Johnston: Love our country? Don’t draft women

Barack Obama supports the registration of women with the Selective Service. Like many of Obama’s positions, this stance can be traced directly to philosophical liberalism. The argument runs something like this:

While women may differ from men in certain respects, they are equivalent in terms of autonomy. Individual men and women are both essentially creatures bearing inalienable rights, the protection and guarantee of which is the purpose of the state. Because autonomy requires available choices as well as the absence of external restraint, the rights and responsibilities of civic life ought to be equally applied to all citizens without distinction.

One of the most obvious cultural relics from the unenlightened past is the inequality of men and women in the public sphere. Though women in America have been granted civil rights, they are still not equal to men in the public sphere, for they are denied the opportunity to carry out the highest civic obligation: to fight for one’s country. Since women are not required to make the ultimate sacrifice, they are unable to garner ultimate respect, and they are thus reduced to an inferior position to men.

The appropriate solution is for women to register with the Selective Service so that, in a draft, they may be conscripted with men to fight for their country. And though Obama has not explicitly called for the elimination of the ban on women in combat roles, he has called the ban a breach of the principle of equality. It is therefore clear that, in Obama’s ideal America, all citizens will serve on the front lines without discrimination on the basis of sex.

Obama’s ideal follows the highest aspirations of liberalism. It will constitute an advance in the progress of gender equality. But, as is often the case in arguments derived from philosophical liberalism, the ideal is blind to the consequences of its own realization.

When ancient opinions and rules of life are taken away, the loss cannot possibly be estimated. The corollaries to an ancient rule run wide and deep, but they must then be rooted out. Progress undermines the hidden buttresses of civilization unawares. The future, in which women go to war, may only be seen as through a glass, darkly.

What motivates Americans to fight for their country? To what end are they willing to give the last full measure of devotion? Is it the liberal ideal of individual autonomy? President Bush thought so when, in the wake of September 11, he encouraged Americans to shop. The strip mall is the architectural embodiment of individual autonomy – free purchase and use of an increasingly dizzying array of products and services. But deep down, Americans know that the autonomy of strip malls does not fulfill their longings. This is why Americans are so religious. They will not fight that they might shop. Americans do not fight for the liberal ideal.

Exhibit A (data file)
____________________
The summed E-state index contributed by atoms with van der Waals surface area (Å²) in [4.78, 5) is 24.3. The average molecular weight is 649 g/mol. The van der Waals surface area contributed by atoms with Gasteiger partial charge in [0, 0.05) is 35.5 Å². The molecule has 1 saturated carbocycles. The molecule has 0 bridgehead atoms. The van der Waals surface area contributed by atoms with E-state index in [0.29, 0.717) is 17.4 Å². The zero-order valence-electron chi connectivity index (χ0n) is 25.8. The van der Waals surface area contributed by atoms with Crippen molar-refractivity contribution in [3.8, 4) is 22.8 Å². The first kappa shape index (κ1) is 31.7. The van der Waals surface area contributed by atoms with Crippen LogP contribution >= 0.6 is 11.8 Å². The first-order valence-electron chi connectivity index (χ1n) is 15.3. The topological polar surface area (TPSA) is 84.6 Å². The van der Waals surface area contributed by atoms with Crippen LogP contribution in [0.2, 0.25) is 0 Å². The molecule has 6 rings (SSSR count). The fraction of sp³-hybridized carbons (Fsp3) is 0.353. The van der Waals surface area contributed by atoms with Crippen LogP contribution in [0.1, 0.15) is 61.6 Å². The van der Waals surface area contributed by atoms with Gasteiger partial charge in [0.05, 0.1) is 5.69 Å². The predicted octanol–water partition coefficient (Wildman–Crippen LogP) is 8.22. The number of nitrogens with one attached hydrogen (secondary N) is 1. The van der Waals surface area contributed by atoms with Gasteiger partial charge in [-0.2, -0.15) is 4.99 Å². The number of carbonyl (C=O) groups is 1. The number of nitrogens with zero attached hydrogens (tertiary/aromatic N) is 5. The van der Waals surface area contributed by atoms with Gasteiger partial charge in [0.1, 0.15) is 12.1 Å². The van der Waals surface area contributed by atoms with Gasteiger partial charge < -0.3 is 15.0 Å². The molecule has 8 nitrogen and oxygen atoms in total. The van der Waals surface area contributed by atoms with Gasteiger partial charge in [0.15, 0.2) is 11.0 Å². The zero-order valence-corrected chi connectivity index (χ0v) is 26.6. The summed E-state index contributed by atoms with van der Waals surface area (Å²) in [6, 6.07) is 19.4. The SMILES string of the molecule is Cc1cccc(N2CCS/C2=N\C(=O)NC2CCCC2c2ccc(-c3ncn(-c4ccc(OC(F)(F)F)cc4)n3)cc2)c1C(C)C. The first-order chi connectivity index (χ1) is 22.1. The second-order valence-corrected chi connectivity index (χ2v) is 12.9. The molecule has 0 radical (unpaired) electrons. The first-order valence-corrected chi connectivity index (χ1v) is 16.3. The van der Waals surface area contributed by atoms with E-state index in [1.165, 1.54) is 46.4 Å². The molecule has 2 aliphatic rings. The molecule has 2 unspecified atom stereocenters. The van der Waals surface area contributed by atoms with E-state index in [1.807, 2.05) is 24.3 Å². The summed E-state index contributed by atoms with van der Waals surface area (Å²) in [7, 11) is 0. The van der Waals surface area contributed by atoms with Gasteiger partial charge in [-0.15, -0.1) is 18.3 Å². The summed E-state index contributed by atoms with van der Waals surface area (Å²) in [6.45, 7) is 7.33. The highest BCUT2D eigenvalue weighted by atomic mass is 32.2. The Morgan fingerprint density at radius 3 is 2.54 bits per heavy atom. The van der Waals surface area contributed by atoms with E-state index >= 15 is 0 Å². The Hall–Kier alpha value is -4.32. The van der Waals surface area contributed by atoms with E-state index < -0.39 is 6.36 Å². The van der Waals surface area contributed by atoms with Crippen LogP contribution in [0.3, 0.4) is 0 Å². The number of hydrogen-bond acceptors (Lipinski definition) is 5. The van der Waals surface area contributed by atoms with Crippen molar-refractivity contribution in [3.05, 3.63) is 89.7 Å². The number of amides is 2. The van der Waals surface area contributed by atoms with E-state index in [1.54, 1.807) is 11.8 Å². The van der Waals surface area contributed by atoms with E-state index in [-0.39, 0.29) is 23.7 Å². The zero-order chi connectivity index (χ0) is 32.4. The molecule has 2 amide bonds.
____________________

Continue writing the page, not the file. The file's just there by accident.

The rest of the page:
Americans who fight for their country do so in spite of her malformation. They love their country though it is not lovely. Rather, Americans love their country for her people. They are a democratic people who turn to each other for inspiration and who believe that greater love hath no man than this, that a man lay down his life for his friends.

Americans who go to war hope to express this love. But any man who has fought in a war knows that he cannot because the life the soldier sacrifices is not pure. War corrupts purity not because soldiers die but because they kill. Thus deformed, the soldier dies, his death not the ultimate expression of love but the appropriate retribution for an unknown slight by an unknown enemy.

The problem with sending women to war, then, is not merely that they are the more lovely of the two sexes. The problem is that killing, though absolutely necessary and the fundamental mechanism of war, is an affront to nature, a stain on the soul. If our women enter combat, they will kill and take the stain upon themselves as well. A nation the whole of which may become killers is barbaric.

Peter Johnston is a senior in Saybrook College.

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